Dill 'Fernleaf'

Anethum graveolens

Family: Apiaceae (ay-pee-AY-see-ee) (Info)
Genus: Anethum (uh-NAY-thum) (Info)
Species: graveolens (grav-ee-OH-lens) (Info)
Cultivar: Fernleaf




Foliage Color:

Unknown - Tell us

Bloom Characteristics:

This plant is attractive to bees, butterflies and/or birds

Water Requirements:

Average Water Needs; Water regularly; do not overwater

Where to Grow:

Unknown - Tell us


12-18 in. (30-45 cm)

18-24 in. (45-60 cm)


12-15 in. (30-38 cm)


Not Applicable

Sun Exposure:

Full Sun



Bloom Color:

Chartreuse (Yellow-Green)

Bloom Time:

Mid Summer


Grown for foliage



Other details:

Unknown - Tell us

Soil pH requirements:

6.1 to 6.5 (mildly acidic)

6.6 to 7.5 (neutral)

Patent Information:


Propagation Methods:

From seed; direct sow outdoors in fall

From seed; direct sow after last frost

Self-sows freely; deadhead if you do not want volunteer seedlings next season

Seed Collecting:

Bag seedheads to capture ripening seed

Allow seedheads to dry on plants; remove and collect seeds


This plant has been said to grow in the following regions:

Solgohachia, Arkansas

Menlo Park, California

Washington, District Of Columbia

Port Charlotte, Florida

Sarasota, Florida (2 reports)

Welaka, Florida

Williston, Florida

Hazlehurst, Georgia

Valdosta, Georgia

Louisville, Kentucky

New Orleans, Louisiana

Litchfield, Maine

Woburn, Massachusetts

Biloxi, Mississippi

Fishkill, New York

Ronkonkoma, New York

Greenville, South Carolina

Tigerville, South Carolina

Clarksville, Tennessee

Abilene, Texas

Fort Worth, Texas

Houston, Texas (3 reports)

New Caney, Texas

Pflugerville, Texas

Rosharon, Texas

show all

Gardeners' Notes:


On Mar 12, 2015, floreseta from Port Charlotte, FL wrote:

Bought a pot of this fernleaf dill last fall, I'd never grown it before. I really wanted to plant it outside in my herb garden, but decided against it after reading, it doesn't like to be transplanted into the ground, instead I put it into an 11 inch terracotta pot in the lanai and water it every day. I've had mixed results growing herbs, some can't cope with the summer Florida heat and humidity.
It's March now, I'm thrilled to report that it has grown very thick so quickly, it's growing faster than I can use it, and I like to use it nearly every day. I cannot believe how well it's doing. I'm not sure yet if I'll let it go to seed, I'm thinking I probably should, as I fear it may not make it though the summer. I may use the seeds.


On May 21, 2013, ducktini from El Valle de Anton,
Panama wrote:

Fernleaf grows like a bandit in my climate (Cocle, Panama at 2900 feet altitude, 60-88 F.). Low maintenance and delicious, can't beat it. However, 1 puzzling thing: I have one plot which is growing **stacks** of dill....but it was planted February 10, so it's been in for 100+ days. When the heck does it bolt? Have grown dill for years, never had it go longer than 88 days w/o blooming. Any/all ideas appreciated!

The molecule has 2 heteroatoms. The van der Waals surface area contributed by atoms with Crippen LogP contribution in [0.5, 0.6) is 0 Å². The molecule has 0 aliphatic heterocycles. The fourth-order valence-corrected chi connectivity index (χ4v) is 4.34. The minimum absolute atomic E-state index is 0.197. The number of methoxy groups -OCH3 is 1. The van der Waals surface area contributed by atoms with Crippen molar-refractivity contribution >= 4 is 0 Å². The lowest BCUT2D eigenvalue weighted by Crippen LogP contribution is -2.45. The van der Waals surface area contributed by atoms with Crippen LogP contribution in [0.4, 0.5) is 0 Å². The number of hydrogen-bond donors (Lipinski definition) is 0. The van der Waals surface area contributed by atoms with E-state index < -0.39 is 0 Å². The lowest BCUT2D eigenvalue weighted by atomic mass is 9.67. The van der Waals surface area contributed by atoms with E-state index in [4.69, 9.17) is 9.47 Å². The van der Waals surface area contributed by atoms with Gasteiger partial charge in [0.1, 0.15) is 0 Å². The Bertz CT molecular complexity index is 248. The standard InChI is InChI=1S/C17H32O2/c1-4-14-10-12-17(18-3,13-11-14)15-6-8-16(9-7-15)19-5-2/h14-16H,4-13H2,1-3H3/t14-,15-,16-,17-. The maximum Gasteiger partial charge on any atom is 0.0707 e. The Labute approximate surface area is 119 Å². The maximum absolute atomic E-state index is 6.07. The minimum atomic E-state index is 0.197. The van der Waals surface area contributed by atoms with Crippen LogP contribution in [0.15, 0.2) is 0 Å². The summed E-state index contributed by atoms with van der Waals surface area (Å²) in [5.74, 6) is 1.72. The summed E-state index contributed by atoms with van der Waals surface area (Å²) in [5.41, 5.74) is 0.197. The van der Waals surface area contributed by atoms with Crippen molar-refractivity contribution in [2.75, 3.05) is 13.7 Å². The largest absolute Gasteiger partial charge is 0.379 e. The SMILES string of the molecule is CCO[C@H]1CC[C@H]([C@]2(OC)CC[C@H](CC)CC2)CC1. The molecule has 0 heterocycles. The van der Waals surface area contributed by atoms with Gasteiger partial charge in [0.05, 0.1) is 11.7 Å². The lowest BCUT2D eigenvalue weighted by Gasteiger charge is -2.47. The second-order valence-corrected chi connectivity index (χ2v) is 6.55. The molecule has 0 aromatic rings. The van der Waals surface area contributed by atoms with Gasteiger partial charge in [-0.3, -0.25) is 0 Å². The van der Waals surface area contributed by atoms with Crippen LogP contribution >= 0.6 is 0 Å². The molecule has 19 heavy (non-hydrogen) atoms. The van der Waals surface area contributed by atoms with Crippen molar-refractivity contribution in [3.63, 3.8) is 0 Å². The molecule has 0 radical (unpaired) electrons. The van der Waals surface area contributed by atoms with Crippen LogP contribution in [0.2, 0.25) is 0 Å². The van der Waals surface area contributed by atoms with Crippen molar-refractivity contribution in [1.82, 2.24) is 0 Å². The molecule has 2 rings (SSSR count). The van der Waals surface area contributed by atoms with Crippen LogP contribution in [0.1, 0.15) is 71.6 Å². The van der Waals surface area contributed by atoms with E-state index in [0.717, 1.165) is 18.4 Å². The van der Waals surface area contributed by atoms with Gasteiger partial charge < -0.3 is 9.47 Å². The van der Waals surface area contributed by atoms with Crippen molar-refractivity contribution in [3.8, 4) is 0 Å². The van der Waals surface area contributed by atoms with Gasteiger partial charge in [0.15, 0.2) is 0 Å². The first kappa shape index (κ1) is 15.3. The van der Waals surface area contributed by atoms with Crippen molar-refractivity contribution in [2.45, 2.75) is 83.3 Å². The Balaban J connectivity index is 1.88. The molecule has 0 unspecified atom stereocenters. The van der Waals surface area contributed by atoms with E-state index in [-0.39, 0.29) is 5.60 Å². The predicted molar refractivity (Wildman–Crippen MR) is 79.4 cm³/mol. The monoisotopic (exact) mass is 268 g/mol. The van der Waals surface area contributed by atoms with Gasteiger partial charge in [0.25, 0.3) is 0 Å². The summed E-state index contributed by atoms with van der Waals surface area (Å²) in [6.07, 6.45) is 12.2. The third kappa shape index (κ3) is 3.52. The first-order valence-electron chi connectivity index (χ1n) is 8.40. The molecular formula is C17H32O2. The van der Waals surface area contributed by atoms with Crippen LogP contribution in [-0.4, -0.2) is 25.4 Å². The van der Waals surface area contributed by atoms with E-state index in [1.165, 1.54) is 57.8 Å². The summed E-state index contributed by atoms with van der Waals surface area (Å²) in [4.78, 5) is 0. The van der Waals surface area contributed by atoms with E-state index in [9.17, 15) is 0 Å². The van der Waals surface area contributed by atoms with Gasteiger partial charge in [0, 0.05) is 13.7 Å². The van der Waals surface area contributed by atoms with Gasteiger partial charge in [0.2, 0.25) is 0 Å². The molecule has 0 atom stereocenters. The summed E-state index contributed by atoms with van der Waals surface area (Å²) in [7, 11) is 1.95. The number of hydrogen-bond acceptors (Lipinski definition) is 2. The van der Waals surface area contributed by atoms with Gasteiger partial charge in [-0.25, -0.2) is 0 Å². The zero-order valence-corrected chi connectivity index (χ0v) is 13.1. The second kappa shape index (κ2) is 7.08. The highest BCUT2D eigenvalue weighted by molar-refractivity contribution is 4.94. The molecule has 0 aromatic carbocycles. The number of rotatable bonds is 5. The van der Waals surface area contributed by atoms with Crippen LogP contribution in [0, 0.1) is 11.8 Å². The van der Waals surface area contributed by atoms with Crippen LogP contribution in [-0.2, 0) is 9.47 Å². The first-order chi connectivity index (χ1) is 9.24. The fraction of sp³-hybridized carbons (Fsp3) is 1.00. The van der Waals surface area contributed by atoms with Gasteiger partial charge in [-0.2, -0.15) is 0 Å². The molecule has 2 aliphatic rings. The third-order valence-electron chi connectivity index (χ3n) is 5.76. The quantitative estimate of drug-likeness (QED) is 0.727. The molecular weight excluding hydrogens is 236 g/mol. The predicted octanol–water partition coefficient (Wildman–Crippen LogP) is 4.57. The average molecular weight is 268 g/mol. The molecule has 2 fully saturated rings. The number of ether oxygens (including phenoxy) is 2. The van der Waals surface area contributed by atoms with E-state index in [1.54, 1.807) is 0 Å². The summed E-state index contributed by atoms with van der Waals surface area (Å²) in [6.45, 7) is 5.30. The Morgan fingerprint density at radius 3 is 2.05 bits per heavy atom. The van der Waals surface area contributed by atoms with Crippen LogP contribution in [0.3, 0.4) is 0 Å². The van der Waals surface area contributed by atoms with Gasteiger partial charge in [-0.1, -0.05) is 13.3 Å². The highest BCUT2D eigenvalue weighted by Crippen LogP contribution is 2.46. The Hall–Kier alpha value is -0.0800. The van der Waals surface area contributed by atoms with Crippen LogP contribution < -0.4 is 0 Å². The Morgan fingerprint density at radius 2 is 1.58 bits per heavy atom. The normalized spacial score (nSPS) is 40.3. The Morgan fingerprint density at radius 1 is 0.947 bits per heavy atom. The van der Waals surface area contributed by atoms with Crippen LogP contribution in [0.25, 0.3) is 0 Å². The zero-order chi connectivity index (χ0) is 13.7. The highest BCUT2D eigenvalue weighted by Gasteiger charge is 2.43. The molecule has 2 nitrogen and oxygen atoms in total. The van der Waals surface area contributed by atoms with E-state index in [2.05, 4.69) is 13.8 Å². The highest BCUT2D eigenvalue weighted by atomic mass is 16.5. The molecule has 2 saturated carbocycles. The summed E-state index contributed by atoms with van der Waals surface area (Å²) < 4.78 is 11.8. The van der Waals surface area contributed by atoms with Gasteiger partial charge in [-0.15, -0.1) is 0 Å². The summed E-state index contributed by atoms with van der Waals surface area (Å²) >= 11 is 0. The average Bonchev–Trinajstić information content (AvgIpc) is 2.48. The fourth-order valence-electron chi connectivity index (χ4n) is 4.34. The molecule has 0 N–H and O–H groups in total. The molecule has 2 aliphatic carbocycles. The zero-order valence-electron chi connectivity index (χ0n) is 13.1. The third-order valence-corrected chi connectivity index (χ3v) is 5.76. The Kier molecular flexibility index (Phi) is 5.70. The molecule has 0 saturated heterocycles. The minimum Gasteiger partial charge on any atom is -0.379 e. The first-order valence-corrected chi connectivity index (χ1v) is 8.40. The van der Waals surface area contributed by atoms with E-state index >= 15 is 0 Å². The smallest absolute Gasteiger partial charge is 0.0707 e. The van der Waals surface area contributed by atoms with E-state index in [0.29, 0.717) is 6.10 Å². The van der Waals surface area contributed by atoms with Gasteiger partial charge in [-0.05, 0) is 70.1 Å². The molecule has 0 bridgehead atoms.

Happy herbing,


On Jan 15, 2013, RiverNymph from the Mountains, CO (Zone 4a) wrote:

I don't believe the correct pictures are being shown for this plant, at all. People are posting regular dill as photos. Please research fernleaf dill to see what it really looks like. I'm growing it now, once it's big enough I will post photos. Very excited!


On Oct 20, 2009, Gradinara from Greenville, SC wrote:

Mine grows quite well in a large container outdoors. It's easy to harvest, smells wonderful and is a great self-seeder! I like to use both the leaves and seeds in cooking. The seeds are a tasty addition to my herb potato salad. Yummm!


On Dec 9, 2007, Anitabryk2 from Long Island, NY (Zone 6b) wrote:

Likes to be left alone once germinated. I allow this to reseed itself. It scents the whole patio after a rain or watering.


On Apr 28, 2007, ManicReality from Houston, TX (Zone 10a) wrote:

These plants do great here. If in Full sun all the time, they get a little burnt-y looking. However if in filtered light they do great. It seemed, when germinating them that they needed a bit more water than a lot of other herbs do. After they get a couple inches high went back on a 'regular' watering with the rest of em. I love the way they smell like pickles. I like putting leaves in meatloaf for seasoning.


On Mar 7, 2007, berrygirl from Braselton, GA (Zone 8a) wrote:

This 1992 AAS winner is not only space-saving but is is also slow to bolt.


On May 27, 2006, dmj1218 from west Houston, TX (Zone 9a) wrote:

Mine blooms at about 4' in a pot grown over the winter.


On Jan 22, 2003, lupinelover from Grove City, OH (Zone 6a) wrote:

Dill seed can take up to a month to germinate, giving fresh leaves all season. Once flowering begins, leaves become less appetizing. The plants should be left to produce seed.

Dill plants do not transplant well; the seed should be planted where they are to grow, in the fall in warm-climate areas, or in the spring in cold-winter climates.


On Jul 14, 2002, carolann from Auburn, NH wrote:

Unlike previous reviewer says, my plants are well over 3 feet tall and it is only mid July! Very vigorous and so fragrant!


On Jan 1, 2001, gardener_mick from Wentworth, SD (Zone 4a) wrote:

Dill is an annual herb. 'Fernleaf' grows to about 18" and should be spaced 6-8" apart. They need full sun and rich, moist soil. They have fine, feathery, bluish-green foliage and greenish yellow flowers that bloom in mid summer.
Leaves can be uses anytime. Seeds are used in pickling. For drying, collect on a dry day when flowers on plants are fully opened. Pinch off growing shoots of young plants to encourage more foliage production.